1. SPEND TIME WITH HIM. I know this sounds elementary but “time” is something that doesn’t just free itself. We have to MAKE time for our sons. I try to encourage fathers to spend 20 minutes of time with their children, each day, as much as possible. You will be amazed at how much this bonds you with your son AND helps you with discipline later on.

2. DO THINGS THAT HE LIKES TO DO. Bringing your son along with you to do things you want to do is great; but only if you balance that by sacrificing your interests in order to enter his life and interests. This is a part of the “20 minute” rule I mention above. When you spend that 20 minutes with him, let him lead the play or the interaction. Is it always fun to sit on the floor and play with trucks? Is it just a blast to go out in the yard and try to play ball with your son, only to have him play it the wrong way? No. It’s not always fun for us but it IS fun for them and, when they see that you will do things that they like, it will go a long way in building that feeling of value between you.

3. LISTEN: DON’T LECTURE. It’s okay to offer wisdom to your son. They need that. BUT, they won’t respond to it if they don’t feel like you are paying attention to their feelings or thoughts. Again, I know we guys like to make things better but, sometimes, we need to just be quiet and really pay attention to what our sons are telling us about themselves; their hearts, their fears, their lives. I have never met a boy that didn’t want to be truly KNOWN by his father.

4. SHOW HIM HEALTHY AFFECTION: I know.............many of you just groaned at reading this sentence. I, myself, just had an urge to go pump some iron or hit something really hard, just to prove that I’m still manly after such a taboo suggestion. But, honestly, our sons need us to touch them in appropriate, encouraging manners. I don’t mean that you have to embrace them constantly, although would that really hurt us? I mean...............pat them on the back often, squeeze their shoulder while you talk to them, high- five them, play-fight with them (yes, girls, we see this as affectionate), wrestle with them. And, yes, sometimes just give them a hug or even a kiss. If we are honest with ourselves, didn’t we all want to receive affection from our dads?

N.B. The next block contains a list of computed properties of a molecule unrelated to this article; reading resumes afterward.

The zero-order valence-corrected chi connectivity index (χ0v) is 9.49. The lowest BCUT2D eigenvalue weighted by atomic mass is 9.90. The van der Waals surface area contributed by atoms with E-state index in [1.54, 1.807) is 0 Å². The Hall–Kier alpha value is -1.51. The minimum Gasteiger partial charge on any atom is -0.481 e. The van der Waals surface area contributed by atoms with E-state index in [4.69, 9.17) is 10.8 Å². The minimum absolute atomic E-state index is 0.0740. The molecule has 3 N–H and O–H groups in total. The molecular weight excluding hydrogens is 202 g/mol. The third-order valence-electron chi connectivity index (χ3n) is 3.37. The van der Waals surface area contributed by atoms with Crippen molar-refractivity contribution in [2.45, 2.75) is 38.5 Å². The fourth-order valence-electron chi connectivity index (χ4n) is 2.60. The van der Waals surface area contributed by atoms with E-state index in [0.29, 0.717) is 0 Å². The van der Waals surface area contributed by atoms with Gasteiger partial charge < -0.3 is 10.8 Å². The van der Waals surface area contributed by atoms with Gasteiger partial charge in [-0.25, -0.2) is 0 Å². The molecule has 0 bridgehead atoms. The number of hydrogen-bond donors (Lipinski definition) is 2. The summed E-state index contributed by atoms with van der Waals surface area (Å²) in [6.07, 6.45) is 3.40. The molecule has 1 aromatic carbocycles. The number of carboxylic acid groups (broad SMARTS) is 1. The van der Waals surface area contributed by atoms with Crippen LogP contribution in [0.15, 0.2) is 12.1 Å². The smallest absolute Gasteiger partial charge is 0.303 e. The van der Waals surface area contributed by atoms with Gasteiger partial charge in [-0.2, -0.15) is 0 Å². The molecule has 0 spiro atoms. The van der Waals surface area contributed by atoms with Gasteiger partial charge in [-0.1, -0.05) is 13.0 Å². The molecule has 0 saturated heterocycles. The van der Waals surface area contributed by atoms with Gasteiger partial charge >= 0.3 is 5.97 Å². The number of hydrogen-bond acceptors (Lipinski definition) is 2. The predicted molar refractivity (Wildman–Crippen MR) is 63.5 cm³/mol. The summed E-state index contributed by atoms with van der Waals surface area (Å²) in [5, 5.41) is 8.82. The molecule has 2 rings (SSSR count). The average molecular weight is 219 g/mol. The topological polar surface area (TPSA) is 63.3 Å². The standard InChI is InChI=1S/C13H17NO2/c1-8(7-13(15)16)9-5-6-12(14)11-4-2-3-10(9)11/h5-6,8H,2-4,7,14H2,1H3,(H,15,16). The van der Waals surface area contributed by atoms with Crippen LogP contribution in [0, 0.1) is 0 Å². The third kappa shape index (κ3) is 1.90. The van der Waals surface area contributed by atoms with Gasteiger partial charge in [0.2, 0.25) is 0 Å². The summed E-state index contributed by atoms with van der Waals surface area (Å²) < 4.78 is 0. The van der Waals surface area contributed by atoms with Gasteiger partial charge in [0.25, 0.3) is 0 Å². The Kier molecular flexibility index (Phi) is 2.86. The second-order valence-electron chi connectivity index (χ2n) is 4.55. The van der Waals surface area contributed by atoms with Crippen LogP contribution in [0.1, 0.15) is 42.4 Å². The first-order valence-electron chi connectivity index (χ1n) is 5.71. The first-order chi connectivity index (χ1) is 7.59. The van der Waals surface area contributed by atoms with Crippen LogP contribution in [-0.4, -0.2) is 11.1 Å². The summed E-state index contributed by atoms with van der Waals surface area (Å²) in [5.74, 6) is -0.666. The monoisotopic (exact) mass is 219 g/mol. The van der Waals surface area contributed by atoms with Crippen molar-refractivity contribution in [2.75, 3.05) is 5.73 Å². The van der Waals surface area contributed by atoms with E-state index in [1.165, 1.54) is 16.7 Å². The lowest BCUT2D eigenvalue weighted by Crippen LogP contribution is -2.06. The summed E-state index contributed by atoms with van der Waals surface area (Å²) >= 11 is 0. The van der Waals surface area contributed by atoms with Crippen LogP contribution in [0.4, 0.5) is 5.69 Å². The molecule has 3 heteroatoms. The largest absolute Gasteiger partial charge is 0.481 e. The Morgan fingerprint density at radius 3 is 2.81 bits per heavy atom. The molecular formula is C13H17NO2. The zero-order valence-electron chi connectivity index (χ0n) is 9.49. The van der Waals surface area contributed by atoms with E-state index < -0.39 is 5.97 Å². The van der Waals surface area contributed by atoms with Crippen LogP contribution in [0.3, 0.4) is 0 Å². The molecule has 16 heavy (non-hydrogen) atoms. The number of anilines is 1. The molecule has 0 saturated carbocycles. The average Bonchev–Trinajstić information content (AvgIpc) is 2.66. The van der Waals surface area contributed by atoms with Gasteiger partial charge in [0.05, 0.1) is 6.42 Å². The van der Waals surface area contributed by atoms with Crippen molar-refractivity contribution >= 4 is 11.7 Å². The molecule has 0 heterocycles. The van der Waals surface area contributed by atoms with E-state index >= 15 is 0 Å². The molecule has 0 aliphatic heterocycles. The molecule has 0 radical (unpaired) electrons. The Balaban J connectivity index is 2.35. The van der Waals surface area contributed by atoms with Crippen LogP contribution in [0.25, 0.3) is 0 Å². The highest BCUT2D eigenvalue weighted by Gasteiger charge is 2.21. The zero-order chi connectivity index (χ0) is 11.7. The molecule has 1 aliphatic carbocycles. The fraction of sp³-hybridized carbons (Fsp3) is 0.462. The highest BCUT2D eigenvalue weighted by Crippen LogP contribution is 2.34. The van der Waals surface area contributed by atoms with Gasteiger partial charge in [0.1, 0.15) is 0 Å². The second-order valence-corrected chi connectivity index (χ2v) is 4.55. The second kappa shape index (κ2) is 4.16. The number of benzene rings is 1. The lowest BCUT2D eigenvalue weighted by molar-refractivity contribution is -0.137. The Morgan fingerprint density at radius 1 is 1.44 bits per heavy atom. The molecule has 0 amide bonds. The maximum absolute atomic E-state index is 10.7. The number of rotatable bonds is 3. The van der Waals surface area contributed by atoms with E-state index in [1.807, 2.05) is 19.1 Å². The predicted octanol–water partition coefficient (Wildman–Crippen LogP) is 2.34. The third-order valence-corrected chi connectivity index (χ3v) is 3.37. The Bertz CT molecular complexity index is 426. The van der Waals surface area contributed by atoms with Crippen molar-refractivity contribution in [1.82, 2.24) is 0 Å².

5. TEACH HIM HOW TO DO THINGS. Don’t be so impatient that you just work to get things done as fast as possible. Take the extra time to show your son how to build a cabinet, how to manicure the lawn, how to fix a car, or how to hit a baseball properly. No boy is born with the knowledge to do any of these things. We must show them.

6. WORK ON YOUR OWN ISSUES. If you have trouble reaching out to your son or your wife or anyone, get help from someone. Is it really more manly to alienate your family than to ask a professional how to improve those relationships? Wouldn’t you rather grow in this area than end up divorced or estranged from your kids? I know I would.

7. BE SUPPORTIVE OF HIS INTERESTS. This is similar to #2, but it expands the meaning. As your son becomes involved in sports, or band, or debate, or the scouts, or whatever...........show him support. Even if it is an activity that you wouldn’t do, show him that you support him no matter what. For instance, where I grew up, well, ahem..........our view of soccer was............hmm.........(cough, cough)..........that it was not so............what’s the word?...........manly? :) Yes, I know it is the world’s favorite sport but it wasn’t in Beverly, Ohio! :) However, if my son chooses to go down that destructive path, who am I to stop him??? :) Seriously, your son is unique. God made him that way. Encourage him to be the man God made HIM to be; instead of pigeon-holing him into who YOU want him to be.

8. EXPOSE HIM TO HEALTHY MALE FELLOWSHIP. As he grows older, take him with you outings with your guy friends. Send him to basketball camp to learn from a strong coach. Get him involved in his youth group. The more godly men he is around, the better his chances to develop into a godly man himself.

9. BE WORTHY OF HIS RESPECT: Be a good leader in your home. Be a loving husband. Take care of yourself. Let your son see you doing things that you are good at and you like to do. Exercise to stay healthy. Be a man that faces his fears and handles the hardships of life with courage.

10. TEACH HIM TO KNOW CHRIST. There is no greater lesson he can learn. If you continue to grow in your relationship with Christ, make sure you teach your son how to do the same.

Guys, I know that building relationships is harder than excelling at your job. At least, for most of us it is. It takes courage. It takes effort. It takes making yourself vulnerable. It takes time. And, truly, it takes desire. But, boy, is it worth it! Dads, your son needs you so much. He desperately desires to feel valued by you. No matter how old he is, that longing is still in his heart. I pray that all of you who are fathers will resolve to build that relationship with your son and, THEN, encourage them to achieve. Anything else............is putting the cart in front of the horse........and we all know how effective THAT is.

About the Author: Aaron Welch is a Licensed Mental Health Counselor who has devoted his life to reaching out and helping people to grow and mature through difficult life situations. Whether it has been through clinical counseling, pastoral ministry, youth camps and conventions, public speaking, leadership training, educational instruction, athletic coaching or small group ministry, Aaron has over eighteen years of experience in assisting people through life struggles and personal growth. His genuine love for people and his outgoing personality combine to create a safe and caring environment for putting the pieces of life back together

The LifeWorks Group, Inc.
1850 Lee Rd. Suite 250, Winter Park, FL 32789
407-647-7005, www.LifeWorksGroup.org